So they're both wonderful, beautiful ways of storytelling. But when I'm creating for theatre, I create this big overview so that no matter where you're sat in the auditorium, you can experience something that can hopefully help you understand the storytelling from what the music is doing, from how we're set up what stage, from how scenically we've just left the scene. That's my role - to help you wherever you're sitting to understand the story from the physical perspective. I guess that's the same thing in TV, but it's just so much more concise because there's one view, because the lens is guiding us. We really have to come together and know that the one thing that we're selling really works as a team. So that's my joy from working with cameras - I think it's a really, really great thing to do.

Do either of you have a preference for on-stage or on-screen?

Felix: In my experience of writing for stage, I've been involved in lots of other people's projects, but my chief experience has been my main show, Operation Mincemeat, and that was all-consuming. You do endless rewrites and it takes over your entire life completely. It's been the guiding North Star of my entire creative being for the past six and a half years. And then when it finally gets to fruition, when you finally get to the point where it's ready, and you put it in front of people and it's exactly the reaction that you want. It's live and it's spontaneous, and there's danger, and the end, that feeling of satisfaction is very, very profound. And also because you're in a space and you're sharing that experience with so many people, it's so tangible. And that is very moving for me.

Interview: 'It Was the Easiest “Yes!” I've Ever Said!': Shay Barclay And Felix Hagan on Storytelling for Television in BBC's BAD EDUCATION: A CHRISTMAS CAROL
The cast of Operation Mincemeat
Photo Credit: Matt Crockett

But working on the telly, it's very joyful. There's far fewer colossal emotional breakdowns involved because it's quick and you've got all these different checks and balances, making sure that everything is ticking along, is moving along. You've got so many people who are immediately on it, giving reassurances, and you're building it towards a director's vision and having someone else really give such great pointers like Freddy does, that's very thrilling. So it's certainly easier and less stressful, and makes me go less bald and gray! I suppose they’re very different things, but very satisfying in their own way.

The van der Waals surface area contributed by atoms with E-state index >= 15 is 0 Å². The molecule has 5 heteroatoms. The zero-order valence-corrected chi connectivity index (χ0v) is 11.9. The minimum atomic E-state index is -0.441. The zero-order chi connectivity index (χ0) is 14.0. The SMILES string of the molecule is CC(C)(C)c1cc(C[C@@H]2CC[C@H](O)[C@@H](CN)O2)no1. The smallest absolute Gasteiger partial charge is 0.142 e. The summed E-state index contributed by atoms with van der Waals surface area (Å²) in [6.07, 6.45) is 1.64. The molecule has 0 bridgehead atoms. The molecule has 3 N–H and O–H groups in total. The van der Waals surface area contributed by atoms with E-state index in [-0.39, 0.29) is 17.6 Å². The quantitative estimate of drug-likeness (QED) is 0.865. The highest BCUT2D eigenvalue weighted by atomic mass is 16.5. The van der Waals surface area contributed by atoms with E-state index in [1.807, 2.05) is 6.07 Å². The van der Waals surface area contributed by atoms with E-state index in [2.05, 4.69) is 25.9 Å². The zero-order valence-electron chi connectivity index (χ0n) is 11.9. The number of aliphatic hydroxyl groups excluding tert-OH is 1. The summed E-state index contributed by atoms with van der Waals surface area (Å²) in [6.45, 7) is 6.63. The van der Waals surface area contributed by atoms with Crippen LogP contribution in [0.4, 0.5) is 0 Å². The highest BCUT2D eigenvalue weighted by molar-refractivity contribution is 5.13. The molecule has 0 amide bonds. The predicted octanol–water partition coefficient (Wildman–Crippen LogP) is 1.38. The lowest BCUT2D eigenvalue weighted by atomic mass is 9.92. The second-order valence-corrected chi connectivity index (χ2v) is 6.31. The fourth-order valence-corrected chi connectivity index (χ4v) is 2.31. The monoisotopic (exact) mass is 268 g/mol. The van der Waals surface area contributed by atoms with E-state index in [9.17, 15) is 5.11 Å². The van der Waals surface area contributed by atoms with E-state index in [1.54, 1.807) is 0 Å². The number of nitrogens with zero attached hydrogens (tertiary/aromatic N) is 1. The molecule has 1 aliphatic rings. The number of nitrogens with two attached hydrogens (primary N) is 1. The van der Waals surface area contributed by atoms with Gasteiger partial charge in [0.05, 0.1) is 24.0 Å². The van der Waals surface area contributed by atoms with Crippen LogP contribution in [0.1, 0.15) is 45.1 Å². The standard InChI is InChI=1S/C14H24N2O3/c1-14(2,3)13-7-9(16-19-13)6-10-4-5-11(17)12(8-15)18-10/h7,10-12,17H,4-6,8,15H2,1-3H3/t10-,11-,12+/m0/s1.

Shay: I couldn’t relate anymore to Felix's breakdown of theatre, of journey and process and how you spend all this time going, “Is this crazy idea in my brain actually right? Does it work? Is it telling the story? Are people enjoying it? Is it a moot point?” And then that moment where you actually sit amongst strangers that receive your work so well and cheer or stand, it's like no other feeling. But then at the same time, there's something really rewarding about watching something that you've devised on screen,

This is my first choreographic work that's actually on TV, so I don't know how I'm gonna feel! Maybe it will feel just as amazing. But there is something about that natural human aspect of being next to people in a space and enjoying a piece of theatre or taking a journey together. The reward of being in that space and seeing the work being enjoyed in that way is currently at the top. But who knows after Christmas? We could get to Christmas and I have this overwhelming feeling by myself on my cell phone that's way greater than being in an auditorium! [Laughs]

And finally, how would you describe the Christmas special of Bad Education in one word?

Shay: Rollercoaster - a rollercoaster of excitement!

Felix: I’m trying to find one word that combines all of these sentiments. It’s Bad Education through and through, but with some ridiculous Christmas magic that’s curdled - it’s joyful Christmas fare for weirdos.

Shay: British is what you said. British. 

Bad Education: A Christmas Carol is currently on BBC iPlayer.